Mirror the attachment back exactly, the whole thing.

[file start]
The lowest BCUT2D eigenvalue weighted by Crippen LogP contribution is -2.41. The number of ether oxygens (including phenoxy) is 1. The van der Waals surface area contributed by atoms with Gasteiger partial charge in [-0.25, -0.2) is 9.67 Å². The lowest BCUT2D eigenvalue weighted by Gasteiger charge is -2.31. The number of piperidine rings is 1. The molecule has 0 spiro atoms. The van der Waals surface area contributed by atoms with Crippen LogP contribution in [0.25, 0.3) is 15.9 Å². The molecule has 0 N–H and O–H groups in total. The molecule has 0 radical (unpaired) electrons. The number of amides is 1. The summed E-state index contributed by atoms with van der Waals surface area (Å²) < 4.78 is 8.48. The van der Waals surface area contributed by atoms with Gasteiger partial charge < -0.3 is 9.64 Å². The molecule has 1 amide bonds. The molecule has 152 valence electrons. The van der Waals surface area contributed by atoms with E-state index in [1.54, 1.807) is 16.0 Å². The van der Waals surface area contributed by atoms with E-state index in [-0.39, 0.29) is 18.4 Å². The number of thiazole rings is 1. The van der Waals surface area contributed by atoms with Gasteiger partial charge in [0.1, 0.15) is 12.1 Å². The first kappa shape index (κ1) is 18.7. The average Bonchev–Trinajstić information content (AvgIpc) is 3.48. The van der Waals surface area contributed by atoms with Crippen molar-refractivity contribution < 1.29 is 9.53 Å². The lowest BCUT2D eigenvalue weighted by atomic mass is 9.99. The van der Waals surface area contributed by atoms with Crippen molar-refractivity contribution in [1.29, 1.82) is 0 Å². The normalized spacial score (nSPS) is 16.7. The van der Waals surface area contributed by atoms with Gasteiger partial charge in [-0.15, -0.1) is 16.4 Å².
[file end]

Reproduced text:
The lowest BCUT2D eigenvalue weighted by Crippen LogP contribution is -2.41. The number of ether oxygens (including phenoxy) is 1. The van der Waals surface area contributed by atoms with Gasteiger partial charge in [-0.25, -0.2) is 9.67 Å². The lowest BCUT2D eigenvalue weighted by Gasteiger charge is -2.31. The number of piperidine rings is 1. The molecule has 0 spiro atoms. The van der Waals surface area contributed by atoms with Crippen LogP contribution in [0.25, 0.3) is 15.9 Å². The molecule has 0 N–H and O–H groups in total. The molecule has 0 radical (unpaired) electrons. The number of amides is 1. The summed E-state index contributed by atoms with van der Waals surface area (Å²) < 4.78 is 8.48. The van der Waals surface area contributed by atoms with Gasteiger partial charge < -0.3 is 9.64 Å². The molecule has 1 amide bonds. The molecule has 152 valence electrons. The van der Waals surface area contributed by atoms with E-state index in [1.54, 1.807) is 16.0 Å². The van der Waals surface area contributed by atoms with E-state index in [-0.39, 0.29) is 18.4 Å². The number of thiazole rings is 1. The van der Waals surface area contributed by atoms with Gasteiger partial charge in [0.1, 0.15) is 12.1 Å². The first kappa shape index (κ1) is 18.7. The average Bonchev–Trinajstić information content (AvgIpc) is 3.48. The van der Waals surface area contributed by atoms with Crippen molar-refractivity contribution < 1.29 is 9.53 Å². The lowest BCUT2D eigenvalue weighted by atomic mass is 9.99. The van der Waals surface area contributed by atoms with Crippen molar-refractivity contribution in [1.29, 1.82) is 0 Å². The normalized spacial score (nSPS) is 16.7. The van der Waals surface area contributed by atoms with Gasteiger partial charge in [-0.15, -0.1) is 16.4 Å².